During the mid-Silla Period, all of Doseongam, located in the middle of Biseulsan Mountain, was burned down by the folding screen. During King Seongdeok's reign (r. 702-737), Doseongam was rebuilt and temporarily built to provide the workmen with the earthenware.

    Later, during the reign of King Gwanghaegun of the Joseon Dynasty (1608-1623), when Biseulsan Mountain was stationed as a thousand-year-old soldier, the commander of the garrison gave this drink to the king and was praised for its unique taste and aroma.

    Later in October, various records show that Park Jong-jip, a clan village of the Miryang Park Clan, was passed down to Gayangju from the mid-Joseon Dynasty (around 1680), and has been handed down to his mother-in-law for more than 100 years as his daughter-in-law, or father-in-law.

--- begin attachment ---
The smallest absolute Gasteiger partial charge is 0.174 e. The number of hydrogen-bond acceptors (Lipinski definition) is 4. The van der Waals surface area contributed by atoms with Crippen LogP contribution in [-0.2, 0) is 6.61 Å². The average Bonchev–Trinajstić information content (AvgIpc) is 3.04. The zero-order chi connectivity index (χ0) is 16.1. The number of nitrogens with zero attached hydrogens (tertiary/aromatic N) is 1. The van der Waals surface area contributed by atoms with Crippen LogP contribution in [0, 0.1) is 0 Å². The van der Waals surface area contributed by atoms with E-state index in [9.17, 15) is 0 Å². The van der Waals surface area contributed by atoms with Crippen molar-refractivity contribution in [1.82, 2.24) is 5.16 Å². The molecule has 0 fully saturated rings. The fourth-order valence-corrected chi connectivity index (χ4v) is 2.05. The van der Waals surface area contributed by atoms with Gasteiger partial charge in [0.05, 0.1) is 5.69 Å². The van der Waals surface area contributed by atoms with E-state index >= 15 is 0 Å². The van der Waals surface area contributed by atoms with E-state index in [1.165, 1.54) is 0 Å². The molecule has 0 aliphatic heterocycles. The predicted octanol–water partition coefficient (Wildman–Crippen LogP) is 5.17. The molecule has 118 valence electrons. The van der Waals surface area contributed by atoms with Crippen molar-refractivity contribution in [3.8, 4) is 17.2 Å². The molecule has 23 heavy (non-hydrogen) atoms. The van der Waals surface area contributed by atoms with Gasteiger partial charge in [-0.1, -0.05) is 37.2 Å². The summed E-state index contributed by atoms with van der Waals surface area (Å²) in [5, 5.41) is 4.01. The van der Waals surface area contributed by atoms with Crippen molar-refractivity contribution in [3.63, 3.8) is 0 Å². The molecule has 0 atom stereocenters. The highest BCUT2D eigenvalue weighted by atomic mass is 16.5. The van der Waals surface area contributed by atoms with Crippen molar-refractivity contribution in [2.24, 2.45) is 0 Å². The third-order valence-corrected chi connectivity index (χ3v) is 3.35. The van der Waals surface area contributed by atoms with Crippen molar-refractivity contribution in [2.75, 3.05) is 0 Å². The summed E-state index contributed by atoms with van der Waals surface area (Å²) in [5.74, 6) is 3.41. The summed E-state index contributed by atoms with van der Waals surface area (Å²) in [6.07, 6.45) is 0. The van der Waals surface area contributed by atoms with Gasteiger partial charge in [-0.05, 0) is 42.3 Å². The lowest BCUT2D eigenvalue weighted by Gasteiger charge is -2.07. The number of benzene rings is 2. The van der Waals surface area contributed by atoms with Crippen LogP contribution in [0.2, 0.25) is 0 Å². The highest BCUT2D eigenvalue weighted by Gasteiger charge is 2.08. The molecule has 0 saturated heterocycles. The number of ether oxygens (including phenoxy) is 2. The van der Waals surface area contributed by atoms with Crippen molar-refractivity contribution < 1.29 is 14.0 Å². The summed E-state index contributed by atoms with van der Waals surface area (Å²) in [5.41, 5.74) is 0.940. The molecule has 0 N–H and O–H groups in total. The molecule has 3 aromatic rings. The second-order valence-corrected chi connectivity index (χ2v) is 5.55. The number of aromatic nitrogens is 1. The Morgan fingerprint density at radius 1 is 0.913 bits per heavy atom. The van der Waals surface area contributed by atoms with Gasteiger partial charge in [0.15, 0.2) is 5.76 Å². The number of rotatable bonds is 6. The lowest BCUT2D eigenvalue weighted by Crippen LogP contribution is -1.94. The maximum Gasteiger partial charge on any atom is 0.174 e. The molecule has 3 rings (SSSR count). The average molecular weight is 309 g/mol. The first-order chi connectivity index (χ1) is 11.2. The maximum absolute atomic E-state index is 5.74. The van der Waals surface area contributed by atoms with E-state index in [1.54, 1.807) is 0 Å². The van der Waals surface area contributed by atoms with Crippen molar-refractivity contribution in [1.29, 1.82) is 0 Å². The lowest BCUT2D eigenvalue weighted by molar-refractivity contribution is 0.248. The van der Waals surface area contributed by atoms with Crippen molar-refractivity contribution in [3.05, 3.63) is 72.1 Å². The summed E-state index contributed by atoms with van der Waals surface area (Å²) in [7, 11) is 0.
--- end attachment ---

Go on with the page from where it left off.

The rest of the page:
• 1996.5.27
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    A drum is a musical instrument that is played by covering a wooden container with leather and tapping it. It refers to the type used in Jeongak and folk music, except for janggu and galgo, which are included in the revolution according to the instrument classification method. Daego refers to the big drum among the North.

    The Great Drum of Korea has emerged from the myths of Korea (Dangun Myth, Jumong Mythology) and legends (Princess Nakrang and Jaemyeong High School) and is the oldest Korean musical instrument that has already been used in the customs of ancient society (Yeonggo of Buyeo). It is an essential musical instrument that has been used in Jeongak and folk music.